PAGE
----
# ODEsensitivity

## Introduction

The goal of sensitivity analysis is to examine how sensitive a mathematical model responds to variations in its input variables. Here we focus on the sensitivity analysis of ordinary differential equation (ODE) models via Morris screening.

If the assumption of a uniform distribution on the domain intervals doesn’t hold, the Morris screening method cannot be used and the variance-based Sobol’ method should be considered instead. In this case, simply switch from using the function ODEmorris to the function ODEsobol.

## Analyse the Lotka-Volterra Equations

The Lotka-Volterra equations describe a predator and its prey’s population development and go back to Lotka (1925) and Volterra (1926). The prey’s population at time $$t$$ (in days) will be denoted with $$P(t)$$ and the predator’s (or rather consumer’s) population with $$C(t)$$. $$P(t)$$ and $$C(t)$$ are called state variables. This ODE model is two-dimensional, but it should be noted that ODE models of arbitrary dimensions (including one-dimensional ODE models) can be analyzed with ODEsensitivity.

### Model Definition

Now we define the model according to the definition in deSolve::ode().

Each of the five parameter names, their lower and upper boundaries, the initial values for the state variables and the timepoints of interest are saved in separate vectors:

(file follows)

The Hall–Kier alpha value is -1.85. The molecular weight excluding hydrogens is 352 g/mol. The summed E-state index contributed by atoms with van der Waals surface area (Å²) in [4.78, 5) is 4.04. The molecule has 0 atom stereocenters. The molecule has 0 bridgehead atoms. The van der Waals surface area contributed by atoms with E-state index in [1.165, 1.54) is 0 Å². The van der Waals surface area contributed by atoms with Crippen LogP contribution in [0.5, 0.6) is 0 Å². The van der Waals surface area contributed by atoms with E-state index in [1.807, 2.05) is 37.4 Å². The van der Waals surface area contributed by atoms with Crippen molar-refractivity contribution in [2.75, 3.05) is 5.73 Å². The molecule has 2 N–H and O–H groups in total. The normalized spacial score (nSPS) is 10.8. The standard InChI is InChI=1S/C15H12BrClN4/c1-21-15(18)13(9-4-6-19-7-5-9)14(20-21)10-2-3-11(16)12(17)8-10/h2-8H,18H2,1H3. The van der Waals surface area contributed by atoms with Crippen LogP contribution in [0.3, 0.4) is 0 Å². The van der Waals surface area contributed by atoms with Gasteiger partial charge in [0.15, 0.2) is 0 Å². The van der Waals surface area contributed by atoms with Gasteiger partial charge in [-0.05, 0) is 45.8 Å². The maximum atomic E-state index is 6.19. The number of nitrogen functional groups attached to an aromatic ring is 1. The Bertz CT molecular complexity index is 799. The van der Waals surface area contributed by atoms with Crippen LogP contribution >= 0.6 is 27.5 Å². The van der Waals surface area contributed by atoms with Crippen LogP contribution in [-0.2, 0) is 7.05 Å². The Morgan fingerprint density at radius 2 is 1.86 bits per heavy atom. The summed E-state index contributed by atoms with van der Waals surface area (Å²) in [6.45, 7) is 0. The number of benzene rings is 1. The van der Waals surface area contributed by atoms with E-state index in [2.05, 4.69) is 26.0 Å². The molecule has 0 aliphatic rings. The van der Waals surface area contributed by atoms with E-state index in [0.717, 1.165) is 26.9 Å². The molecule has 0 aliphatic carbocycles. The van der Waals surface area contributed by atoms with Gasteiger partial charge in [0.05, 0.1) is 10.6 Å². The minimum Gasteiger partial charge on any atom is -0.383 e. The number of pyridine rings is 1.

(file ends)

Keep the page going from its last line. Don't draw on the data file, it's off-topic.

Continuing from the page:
### Sensitivity Analysis

The sensitivity analysis of a general ODE model can be performed by using the generic function ODEsensitivity::ODEmorris().

Let’s take a look at the output LVres_morris.

The first row of each state variable contains a copy of all timepoints. The other rows contain the Morris sensitivity indices $$\mu$$, $$\mu^\star$$, and $$\sigma$$ for all 5 parameters and all 51 timepoints.

### Plotting

ODEsensitivity provides a plot() method for objects of class ODEmorris:

plot.ODEmorris() has two important arguments: pars_plot and state_plot. Using pars_plot, a subset of the parameters included in the sensitivity analysis can be selected for plotting (the default is to use all parameters). state_plot gives the name of the state variable for which the sensitivity indices shall be plotted (the default being the first state variable):